EM Forster’s passage from Bloomsbury
ARCTIC SUMMER by Damon Galgut (Umuzi, imprint of Random House/Struik)
Damon Galgut can raise the dead.
The eerie evocation of E M Forster’s ghost in Arctic Summer is an extraordinary accomplishment. No wonder the novel was short-listed for the Man Booker Prize.
|Raising the dead: Damon Galgut|
South African writer Galgut has quietly established his international reputation over the years, from A Sinless Season on to this latest, meticulously researched, and convincing resurrection of the elusive being that was Forster. Arctic Summer is far more than a biography: it’s a seance with the departed.
Galgut is particularly impressive in his subtly developed explanation of Forster’s renowned A Passage to India. And, yes, explanation is the word: his articulate understanding of the creative process is absolutely persuasive. It’s like reading poor, lonely Forster’s diary. Which Galgut did.
Readers may flinch at intimate details of the curious, painful but often hilarious, facts of Forster’s progress from Bloomsbury tea parties to gaudy revelry in colonial India. The walk-ons by the great and goodish are fascinating – everyone from Virginia (“eyes like nails”) and Leonard Woolf, to eccentric bejewelled rajahs and – at long last – lovers.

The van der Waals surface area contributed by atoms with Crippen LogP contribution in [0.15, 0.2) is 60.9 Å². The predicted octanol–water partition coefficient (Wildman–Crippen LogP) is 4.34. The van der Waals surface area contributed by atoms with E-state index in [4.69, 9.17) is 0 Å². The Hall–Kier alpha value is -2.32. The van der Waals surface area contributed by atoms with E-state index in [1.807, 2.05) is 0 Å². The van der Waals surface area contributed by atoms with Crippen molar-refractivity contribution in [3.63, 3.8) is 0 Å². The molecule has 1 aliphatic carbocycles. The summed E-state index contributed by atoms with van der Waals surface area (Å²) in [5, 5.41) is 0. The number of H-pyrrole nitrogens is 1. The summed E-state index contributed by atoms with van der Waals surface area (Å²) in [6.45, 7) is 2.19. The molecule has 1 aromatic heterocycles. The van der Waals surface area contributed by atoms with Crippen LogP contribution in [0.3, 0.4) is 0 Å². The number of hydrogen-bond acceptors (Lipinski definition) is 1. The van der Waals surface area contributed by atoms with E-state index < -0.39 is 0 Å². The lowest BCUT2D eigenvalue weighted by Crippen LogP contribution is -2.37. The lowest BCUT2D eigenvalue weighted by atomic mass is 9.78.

Well, sort of lovers. Forster was in his thirties when he eventually steeled himself to pursue his covert lust for young males. It is noted that this tendency, for some unexplained reason, often involves aristocratic yearning for physical engagement with working-class youth. This patronage seems frequently to have extended to passions for impoverished colonial citizens. Thus Forster.
It may have been that Forster would have preserved his virginity for ever if World War I had not upheaved his sedate academic existence. The shock of exchanging prim bachelor life with sighing Mother for the urgent exotica of Asia and Africa was momentous.
South Africans are accustomed to living with an astonishing mix of humanity, but a proper young county man, in the twilight of British empire, would have been dazzled by the vivid, often baffling, social range of the colonies.
Kind Oxford Old Boy influence landed Forster in some unlikely Indian situations. As private secretary to a witty little princeling, Forster stumbled into such phantasmagorical doings as the celebration of the birth of Krishna. While the band played Nights of Gladness, elephants bellowed and cannons roared, Forster found himself pacing barefoot, hand-in-hand with two Hindu holy men smeared with red and black paint, en route to feasting till dawn.
Mother would have suffered one of her dreadful rheumatism attacks if she had been informed of such heathen excesses.
Galgut’s rare dramatic skill bemuses the reader into forgetting that Arctic Summer is a novel, not a biography or autobiography. The writer has steeped himself in the mind and spirit of his subject to such an extent that author, and author, are inseparable. Spell-binding stuff.
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